Willow (De Beers #1)
Author: V. C. Andrews
All that glitters isn’t gold…
After the death of her father, Willow goes in search of her biological mother after reading his journal, finding her in the ritz and extravagant Palm Beach. Being rich is the name and throwing luxurious parties is everyone’s game. She assumes a name and pretends that she is conducting a study for her college graduate thesis in order to grow closer to her mother.
Willow discovers not only that her mother is in Palm Beach, but that she also has a son. Willow has a brother. Now, she’ll work to get to know her mother and uncover all of the secrets surrounding her fall from the glamorous lies of this beach town. It’s slippery down the rabbit hole and Willow must be careful not to lose herself in the life of the rich and famous.
This story started out pretty slow, but gave a really good overture of Willow’s upbringing with her adoptive family. Her mother, who she called A.M., is treacherous and took pleasure in destroying Willow. She wasn’t the only one either. People just thrived on the destruction of others in this book. It was unbelievable. I was disgusted!
Willow, while I love her backbone and inability to let people manipulate her, also started to make me wonder after a while. We all converse with our conscience. It helps us make decisions and confer with our feelings. Willow took it to an EXTREME! It got a little weird because of the way she didn’t seem to be conversing with herself, but other voices in her head. Like, I believe she needs some psychological help, which is funny since her biological mom spent time in the psych ward.
The other characters were a range of wild, too. Thatcher Eaton came swooping in as a kind of prince charming. Kind of, because he’s rather full of himself. His parents were no better. They were MUCH worse. And Linden, Willow’s newly discovered brother, is especially odd. He comes across as a loner and rather morbid with his artwork and possessive. I was ODing on the crazy with all of them and I’m pretty sure Willow was, too.
The lustrous setting of Palm Beach was filled with crashing waves, speedboats, sunsets, glitz and glam…and secrets. This really got me thinking about Revenge—great for building upon secrets until you begin to tailspin. It was crazy!
The difference between the rich glam-train and the poor on the shore in this book was how they were perceived and the stories told about them. The folks who live the life of never-ending luxury carry themselves with extreme narcissism, as if they’re saviors and should be thanked for constantly, yet go on about those with less as if they’re a disease. It’s despicable. I got pretty worked up about it.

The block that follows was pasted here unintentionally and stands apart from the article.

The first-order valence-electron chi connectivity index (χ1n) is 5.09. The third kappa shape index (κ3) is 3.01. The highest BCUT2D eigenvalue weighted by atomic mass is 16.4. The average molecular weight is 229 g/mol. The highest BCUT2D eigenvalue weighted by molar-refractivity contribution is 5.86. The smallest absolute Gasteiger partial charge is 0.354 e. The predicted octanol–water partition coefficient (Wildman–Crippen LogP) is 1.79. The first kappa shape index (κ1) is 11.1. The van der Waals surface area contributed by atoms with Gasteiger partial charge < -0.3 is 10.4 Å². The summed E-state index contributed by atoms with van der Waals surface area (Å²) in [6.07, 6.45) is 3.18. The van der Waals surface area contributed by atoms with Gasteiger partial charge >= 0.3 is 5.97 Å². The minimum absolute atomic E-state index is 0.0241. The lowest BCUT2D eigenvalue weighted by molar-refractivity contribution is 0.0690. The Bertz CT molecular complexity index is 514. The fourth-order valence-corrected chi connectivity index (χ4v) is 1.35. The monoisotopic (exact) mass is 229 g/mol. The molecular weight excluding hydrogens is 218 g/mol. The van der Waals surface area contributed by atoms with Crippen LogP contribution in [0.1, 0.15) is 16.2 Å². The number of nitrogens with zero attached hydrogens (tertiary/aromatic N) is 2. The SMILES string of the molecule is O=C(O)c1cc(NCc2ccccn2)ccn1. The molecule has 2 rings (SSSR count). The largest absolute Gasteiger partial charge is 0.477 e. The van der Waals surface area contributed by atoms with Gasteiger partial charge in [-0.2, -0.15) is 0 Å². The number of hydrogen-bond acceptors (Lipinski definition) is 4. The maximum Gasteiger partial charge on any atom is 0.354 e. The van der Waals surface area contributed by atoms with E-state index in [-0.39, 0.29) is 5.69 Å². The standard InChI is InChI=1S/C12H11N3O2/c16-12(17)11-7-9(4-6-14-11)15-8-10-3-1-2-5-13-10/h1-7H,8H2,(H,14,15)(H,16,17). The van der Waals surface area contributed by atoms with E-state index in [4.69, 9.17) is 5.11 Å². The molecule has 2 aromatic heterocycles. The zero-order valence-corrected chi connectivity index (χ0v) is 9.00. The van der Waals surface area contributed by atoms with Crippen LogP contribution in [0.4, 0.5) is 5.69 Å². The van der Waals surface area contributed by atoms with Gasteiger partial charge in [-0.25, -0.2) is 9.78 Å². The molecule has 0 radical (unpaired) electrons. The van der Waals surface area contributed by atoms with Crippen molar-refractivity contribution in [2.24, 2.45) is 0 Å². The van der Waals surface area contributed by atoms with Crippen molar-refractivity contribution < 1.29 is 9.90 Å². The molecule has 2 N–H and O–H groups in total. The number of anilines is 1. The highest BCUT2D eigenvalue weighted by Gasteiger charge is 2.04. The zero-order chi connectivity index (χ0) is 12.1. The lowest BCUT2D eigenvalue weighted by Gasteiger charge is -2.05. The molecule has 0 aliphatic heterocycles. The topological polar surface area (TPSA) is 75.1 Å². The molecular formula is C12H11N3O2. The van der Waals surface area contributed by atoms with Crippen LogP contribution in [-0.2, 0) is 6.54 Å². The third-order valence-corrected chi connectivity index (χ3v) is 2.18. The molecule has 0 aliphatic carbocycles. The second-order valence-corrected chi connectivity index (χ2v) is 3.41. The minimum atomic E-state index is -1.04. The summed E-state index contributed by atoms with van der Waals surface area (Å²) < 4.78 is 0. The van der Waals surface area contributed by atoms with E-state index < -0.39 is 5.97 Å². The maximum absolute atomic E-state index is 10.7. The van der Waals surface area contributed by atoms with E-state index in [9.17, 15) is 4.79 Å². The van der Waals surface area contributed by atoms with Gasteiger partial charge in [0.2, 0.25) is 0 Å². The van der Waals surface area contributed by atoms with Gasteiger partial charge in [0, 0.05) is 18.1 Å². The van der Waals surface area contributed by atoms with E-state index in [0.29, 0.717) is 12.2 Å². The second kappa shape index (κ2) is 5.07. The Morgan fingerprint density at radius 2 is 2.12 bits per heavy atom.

I will say: this the writing really threw me off. It’s typically what pulls me in ultimately. Now, this wasn’t written by the true V.C. Andrews, but it did come from her notes. This just didn’t have that ominous tone that she originally had. The tone actually came off bland for me.
I wish psychological—I wouldn’t’ call this a thriller—books were my thing, but this one was slow and dragging. I was really intrigued by the idea of delving into the dark chasm of the rich and how this side of it was explored. However, I just couldn’t get into it as much as I wanted to. A good one time read for me.
“Bad news travels with the wind. It’s as if everyone who hears it feels an obligation to pass it along, or maybe a need to get rid of it before it affects them and their lives as well.” (p. 57)
“Most people I meet here are empty, mindless. I call them Hollows.” (Linden to Willow, p. 245)
“Secrets have a way of twisting themselves around your heart like a python and choking the joy out of you.” (Thatcher to Willow, p. 325)
“Daddy taught me never to run and hide but to face my problems head on and never be intimidated by them. Good Advice, don’t you think?” (Willow to Aunt Agnes, p. 434)
More to come soon…
P.S. Song today? Shadow of the Day by Linkin Park.
Thoughts? Tell me in the comments below.